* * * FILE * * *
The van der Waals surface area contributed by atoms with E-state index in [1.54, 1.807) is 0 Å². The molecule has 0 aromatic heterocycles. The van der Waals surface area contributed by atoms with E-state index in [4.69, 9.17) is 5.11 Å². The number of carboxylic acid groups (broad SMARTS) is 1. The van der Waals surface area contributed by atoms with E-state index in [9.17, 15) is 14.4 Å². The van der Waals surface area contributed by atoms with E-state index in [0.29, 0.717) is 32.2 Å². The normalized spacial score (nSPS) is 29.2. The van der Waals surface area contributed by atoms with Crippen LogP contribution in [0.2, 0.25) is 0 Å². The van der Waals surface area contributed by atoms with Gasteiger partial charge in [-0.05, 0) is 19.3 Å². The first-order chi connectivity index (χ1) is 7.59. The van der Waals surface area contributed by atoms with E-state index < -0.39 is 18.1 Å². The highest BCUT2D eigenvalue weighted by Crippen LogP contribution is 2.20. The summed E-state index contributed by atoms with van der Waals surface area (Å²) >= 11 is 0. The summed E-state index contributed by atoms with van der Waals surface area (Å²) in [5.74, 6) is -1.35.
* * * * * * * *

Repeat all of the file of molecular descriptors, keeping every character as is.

The van der Waals surface area contributed by atoms with E-state index in [1.54, 1.807) is 0 Å². The molecule has 0 aromatic heterocycles. The van der Waals surface area contributed by atoms with E-state index in [4.69, 9.17) is 5.11 Å². The number of carboxylic acid groups (broad SMARTS) is 1. The van der Waals surface area contributed by atoms with E-state index in [9.17, 15) is 14.4 Å². The van der Waals surface area contributed by atoms with E-state index in [0.29, 0.717) is 32.2 Å². The normalized spacial score (nSPS) is 29.2. The van der Waals surface area contributed by atoms with Crippen LogP contribution in [0.2, 0.25) is 0 Å². The van der Waals surface area contributed by atoms with Gasteiger partial charge in [-0.05, 0) is 19.3 Å². The first-order chi connectivity index (χ1) is 7.59. The van der Waals surface area contributed by atoms with E-state index < -0.39 is 18.1 Å². The highest BCUT2D eigenvalue weighted by Crippen LogP contribution is 2.20. The summed E-state index contributed by atoms with van der Waals surface area (Å²) >= 11 is 0. The summed E-state index contributed by atoms with van der Waals surface area (Å²) in [5.74, 6) is -1.35.